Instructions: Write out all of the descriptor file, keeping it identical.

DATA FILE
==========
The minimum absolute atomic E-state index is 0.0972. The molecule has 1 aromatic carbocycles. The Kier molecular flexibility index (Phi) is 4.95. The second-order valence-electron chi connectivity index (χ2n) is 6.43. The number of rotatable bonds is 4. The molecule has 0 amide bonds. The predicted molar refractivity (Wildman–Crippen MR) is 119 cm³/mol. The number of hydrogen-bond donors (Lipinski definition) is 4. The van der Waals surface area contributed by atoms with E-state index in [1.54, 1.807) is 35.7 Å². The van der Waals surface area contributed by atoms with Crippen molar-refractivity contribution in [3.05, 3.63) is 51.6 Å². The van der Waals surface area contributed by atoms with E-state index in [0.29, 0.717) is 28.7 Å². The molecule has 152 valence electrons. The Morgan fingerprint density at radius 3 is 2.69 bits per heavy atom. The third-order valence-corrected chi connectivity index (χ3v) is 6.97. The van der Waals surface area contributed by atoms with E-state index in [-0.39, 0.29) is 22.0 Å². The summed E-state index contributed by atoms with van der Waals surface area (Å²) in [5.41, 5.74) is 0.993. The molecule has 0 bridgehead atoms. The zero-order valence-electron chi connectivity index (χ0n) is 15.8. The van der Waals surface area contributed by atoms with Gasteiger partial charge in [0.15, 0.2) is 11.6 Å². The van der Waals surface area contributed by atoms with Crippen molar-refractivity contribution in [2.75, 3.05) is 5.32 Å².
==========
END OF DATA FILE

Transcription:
The minimum absolute atomic E-state index is 0.0972. The molecule has 1 aromatic carbocycles. The Kier molecular flexibility index (Phi) is 4.95. The second-order valence-electron chi connectivity index (χ2n) is 6.43. The number of rotatable bonds is 4. The molecule has 0 amide bonds. The predicted molar refractivity (Wildman–Crippen MR) is 119 cm³/mol. The number of hydrogen-bond donors (Lipinski definition) is 4. The van der Waals surface area contributed by atoms with E-state index in [1.54, 1.807) is 35.7 Å². The van der Waals surface area contributed by atoms with Crippen molar-refractivity contribution in [3.05, 3.63) is 51.6 Å². The van der Waals surface area contributed by atoms with E-state index in [0.29, 0.717) is 28.7 Å². The molecule has 152 valence electrons. The Morgan fingerprint density at radius 3 is 2.69 bits per heavy atom. The third-order valence-corrected chi connectivity index (χ3v) is 6.97. The van der Waals surface area contributed by atoms with E-state index in [-0.39, 0.29) is 22.0 Å². The summed E-state index contributed by atoms with van der Waals surface area (Å²) in [5.41, 5.74) is 0.993. The molecule has 0 bridgehead atoms. The zero-order valence-electron chi connectivity index (χ0n) is 15.8. The van der Waals surface area contributed by atoms with Gasteiger partial charge in [0.15, 0.2) is 11.6 Å². The van der Waals surface area contributed by atoms with Crippen molar-refractivity contribution in [2.75, 3.05) is 5.32 Å².